Fans of Corel, take heart: there is a precedent for post-Cowpland survival.
Corel (Nasdaq: CORL) made Wall Street headlines for all the wrong reasons over the last several months, so the resignation of founder Michael Cowpland probably doesn't surprise anyone. Regular readers of ZDII's commentary know he dosn't have any fans here.
In fact, those readers probably have noticed that the media attention devoted to yesterday's announcement underscores the degree to which people are captivated by Cowpland's theatrics. We're talking about a company that was never a truly significant player in the software industry, except perhaps as a comical foil for Microsoft (Nasdaq: MSFT).
Oh, Corel's legion of fans (or, more accurately, Microsoft haters) will tell you Corel is a leader in value-priced retail sales of office applications. And they'll tell you that the company's well-reviewed Linux products are destined for greatness.
But in terms of market share and financial performance -- the metrics that truly measure a company's viability -- Corel has always been a bit player. Yet ZDNet has a quartet (now a quintet, with this column) of articles on Corel. CNet displays Corel as a featured story. Even a fuddy-duddy news organization like The Wall Street Journal put Corel as the top story in the technology section of WSJ.com.
Shares of Corel gained more than 8 percent today on the news of Cowpland's departure as CEO and chairman, but I'd be lying if I predicted a bright future for Corel with a new executive. I think Corel as an independent company is dead; it's simply in a bad field, with one foot entrenched in a failed war against Bill Gates and the other planted in a market whose core audience believes in free software.
Fortunately for Corel's advocates, I've been wrong many times before. It comes with the territory: the safest path to correctness is following the ticker, but that makes for uninteresting writing. There's little point in reaffirming what everyone already believes.
And if you want to find reasons to disagree with me, you might find some faint hope in history, because the first Cowpland-founded company to reach a state of near-oblivion managed to revive itself.
Followers of the Canadian technology scene know about Mitel (NYSE: MLT), a vendor of equipment and components for communications systems. Cowpland and Terry Matthews founded Mitel roughly three decades ago, though you'd never know it from Mitel's own website: a search for "Cowpland" on www.mitel.com turned up zero documents.
Matthews and Cowpland created Mitel as a specialist in private branch exchanges, which let companies build internal phone networks. By January 1982, Mitel was trading at a price in the low 20s. Within a year, the stock climbed as high as 30 and change and the company was worth more than $1 billion -- an impressive size in those days.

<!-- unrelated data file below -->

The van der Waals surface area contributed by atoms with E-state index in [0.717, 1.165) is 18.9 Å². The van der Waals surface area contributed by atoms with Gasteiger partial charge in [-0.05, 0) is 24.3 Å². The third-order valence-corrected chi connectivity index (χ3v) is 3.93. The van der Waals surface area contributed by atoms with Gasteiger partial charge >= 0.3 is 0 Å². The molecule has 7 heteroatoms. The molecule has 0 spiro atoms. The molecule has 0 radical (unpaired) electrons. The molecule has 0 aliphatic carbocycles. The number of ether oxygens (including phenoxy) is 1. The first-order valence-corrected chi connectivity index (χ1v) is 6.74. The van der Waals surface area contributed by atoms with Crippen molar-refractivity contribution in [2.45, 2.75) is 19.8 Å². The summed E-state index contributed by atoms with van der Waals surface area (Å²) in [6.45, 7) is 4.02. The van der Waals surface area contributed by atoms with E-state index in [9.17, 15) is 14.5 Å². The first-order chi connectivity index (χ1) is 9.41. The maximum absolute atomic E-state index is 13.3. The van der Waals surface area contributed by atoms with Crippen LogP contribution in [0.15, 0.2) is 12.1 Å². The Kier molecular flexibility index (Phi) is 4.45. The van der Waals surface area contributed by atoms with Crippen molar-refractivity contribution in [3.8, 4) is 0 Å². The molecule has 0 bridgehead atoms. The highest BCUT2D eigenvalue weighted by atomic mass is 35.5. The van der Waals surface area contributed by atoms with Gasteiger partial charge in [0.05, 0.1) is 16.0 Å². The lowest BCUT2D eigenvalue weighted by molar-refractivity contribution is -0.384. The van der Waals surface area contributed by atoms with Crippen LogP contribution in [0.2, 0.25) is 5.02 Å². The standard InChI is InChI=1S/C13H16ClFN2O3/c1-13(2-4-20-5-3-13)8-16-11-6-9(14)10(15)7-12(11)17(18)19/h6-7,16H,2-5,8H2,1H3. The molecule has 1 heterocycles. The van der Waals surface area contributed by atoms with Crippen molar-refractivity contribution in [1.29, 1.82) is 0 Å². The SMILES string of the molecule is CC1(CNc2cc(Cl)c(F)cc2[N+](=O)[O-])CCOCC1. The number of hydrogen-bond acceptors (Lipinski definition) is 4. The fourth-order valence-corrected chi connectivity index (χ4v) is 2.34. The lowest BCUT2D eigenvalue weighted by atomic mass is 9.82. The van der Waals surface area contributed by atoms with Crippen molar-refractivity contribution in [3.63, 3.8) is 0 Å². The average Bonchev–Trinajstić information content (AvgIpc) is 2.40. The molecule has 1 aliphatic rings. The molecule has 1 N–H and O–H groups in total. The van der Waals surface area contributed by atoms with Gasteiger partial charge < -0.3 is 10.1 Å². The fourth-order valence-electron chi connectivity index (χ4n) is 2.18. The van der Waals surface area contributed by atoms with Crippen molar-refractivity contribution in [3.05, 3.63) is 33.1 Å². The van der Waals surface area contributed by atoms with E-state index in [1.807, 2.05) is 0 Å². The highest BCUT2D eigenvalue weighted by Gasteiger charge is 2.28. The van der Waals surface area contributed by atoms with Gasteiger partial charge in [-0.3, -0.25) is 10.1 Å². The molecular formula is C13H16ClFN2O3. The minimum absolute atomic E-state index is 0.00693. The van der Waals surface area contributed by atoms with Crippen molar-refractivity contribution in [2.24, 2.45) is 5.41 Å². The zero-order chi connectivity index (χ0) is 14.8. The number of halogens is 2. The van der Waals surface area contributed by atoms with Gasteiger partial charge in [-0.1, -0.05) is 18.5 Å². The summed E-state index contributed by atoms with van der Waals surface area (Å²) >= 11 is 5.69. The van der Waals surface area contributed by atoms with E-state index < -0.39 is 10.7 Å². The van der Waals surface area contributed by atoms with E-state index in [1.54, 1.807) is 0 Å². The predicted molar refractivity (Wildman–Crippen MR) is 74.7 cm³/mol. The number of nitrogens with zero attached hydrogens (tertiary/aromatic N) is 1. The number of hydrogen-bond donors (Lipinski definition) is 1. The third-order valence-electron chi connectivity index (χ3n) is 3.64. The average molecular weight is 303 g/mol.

You can guess the rest of the story: Mitel couldn't handle its growth, and the stock gradually slid into the single digits by the mid-1980s, when Cowpland moved on to create Corel. By late 1991, Mitel shares weren't even worth a dollar and people were wondering how this PBX stalwart would survive.
The company started by tightening financial leaks in the current operation. Gross margin for Mitel rose to 50 percent in 1997 from 46 percent in 1993. Net income more than tripled over the same period.
Since 1998, Mitel's efficiency figures have fallen a bit, but they've dipped for a good reason, as Mitel moved away from analog PBX systems and into growing fields.
Mitel now manufactures networking components and integrated circuits; Mitel Semiconductor generated 56 percent of Mitel's overall revenue, not to mention all of the company's net income. Mitel Communications -- the systems division -- is obviously the laggard, though it's trying to move into the buzzword-infested field of convergence, with products that combine data and voice-over-IP.
Plenty of people, including me, have criticized Corel's own fascination with buzzwords in the software industry. But Mitel has found something and is sticking to it, as opposed to jumping from one model to another, as Corel has done. More important, Mitel has remained profitable while expanding revenue at a consistent rate.
Make no mistake -- Mitel is not some shining paragon of a technology corporation. It's not a leader in any of its growth industries. And the company's stock price was inflated not so long ago because of overall market momentum.
But at least Mitel isn't the dog it was a decade ago. The founders did not kill the company, partly because the product was good enough to keep Mitel going until the company could enter cutting edge communications fields.
It seems doubtful that Corel can wring enough operating income out of the graphics and office suite businesses to keep the company afloat long enough to give its Linux initiatives a chance (and even then, it's only a chance).
That's one reason why the Mitel and Corel comparisons shouldn't be stretched very far. They may share a common progenitor, but there really aren't many parallels between Mitel and Corel.
For one thing, Mitel plays in the communications industry, an area with explosive growth and traditionally huge contracts. Corel, on the other hand, has always been a creature of lower-end, mostly retail products. To vault into loftier (read: enterprise) realms of software, Corel would have to make a far larger transition than Mitel required.
Still, at least Mitel demonstrates that Life After Cowpland is theoretically achievable. A new Corel might yet prove me wrong.
If nothing else, Corel enthusiasts can take comfort knowing there are plenty of precedents for that last one. 22GO
• A few suggestions for Corel's board
• Cowpland's exit too little, too late for Corel shareholders >